A common concern of those on any kind of headache or migraine drug therapy is side effects. Of course, anyone with intense and chronic head pain will do just about anything to relieve it. However, no one wants to make the problem worse or experience additional health issues as a result of headache or migraine prescriptions.
Triptans are used to treat both cluster headaches and migraines. They are typically not given out initially. Rather, they are prescribed when less powerful forms of medication – such as ibuprofen or paracetamol – don't curb symptoms(1). Let's look at how triptans work and why they might be dangerous over an extended period of time.
Triptans performs by simulating natural chemical behaviors within the brain. This class of drugs is also called "5HT1 agonists" because of the way they interact with certain neurological receptors. Triptans have the capacity to stimulate the same receptors as serotonin, also called 5-HT. Since one of the functions of serotonin is to cause narrowing of blood vessels, triptans can achieve vascular constriction as well.
In migraines, blood vessels constrict before the migraine and then dilate at the beginning of the actual attack. Triptans are used as migraine prescriptions in order to bring the expansion of the blood vessels back to normal size.
The basic problem with triptans is that they can cause medication-induced headaches (2). In other words, more migraines and more cluster headaches can arise from using the medication. Sadly, increase in the frequency and severity of headaches as a result of migraine prescriptions and other drugs is incredibly common around the world. As much as 5% of some populations suffer from medication-overuse headaches (MOH) (3).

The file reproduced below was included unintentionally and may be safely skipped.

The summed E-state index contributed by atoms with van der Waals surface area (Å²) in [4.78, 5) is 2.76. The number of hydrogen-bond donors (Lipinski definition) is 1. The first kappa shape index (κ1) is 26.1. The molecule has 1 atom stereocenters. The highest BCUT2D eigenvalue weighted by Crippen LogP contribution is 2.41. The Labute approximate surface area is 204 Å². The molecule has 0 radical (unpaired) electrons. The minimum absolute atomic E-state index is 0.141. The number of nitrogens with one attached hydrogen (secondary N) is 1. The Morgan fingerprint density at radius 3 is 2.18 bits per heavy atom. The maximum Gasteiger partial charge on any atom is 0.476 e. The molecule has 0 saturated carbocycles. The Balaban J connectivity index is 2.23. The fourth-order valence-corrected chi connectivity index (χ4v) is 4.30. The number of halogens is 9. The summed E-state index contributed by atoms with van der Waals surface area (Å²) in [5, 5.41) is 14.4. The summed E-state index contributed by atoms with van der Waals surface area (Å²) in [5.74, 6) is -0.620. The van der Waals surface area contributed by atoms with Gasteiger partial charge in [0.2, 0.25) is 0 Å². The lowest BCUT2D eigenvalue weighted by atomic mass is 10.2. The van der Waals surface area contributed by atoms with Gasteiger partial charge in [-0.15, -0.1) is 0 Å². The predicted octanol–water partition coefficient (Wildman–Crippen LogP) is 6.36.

Essentially, the potential downside of triptans is described by this 5-step process:
1.) The patient starts taking triptans.
2.) Withdrawal occurs as the medication starts to subside.
3.) Medication is increased.
4.) The body gradually develops more and more resistance to the drug.
5.) The brain's natural pain-reduction mechanisms can start to weaken.
The common question people have about potential negative consequences of triptan drug therapy is, "What's the alternative?" That's the basic question that was asked by the scientists at MiRx Protocol™ as well. The result of their study was an innovative new headache therapy that's taken as a nasal spray. MiRx Protocol™ is providing long-term relief for a growing number of Americans. Call a provider today to learn more: Provider Map.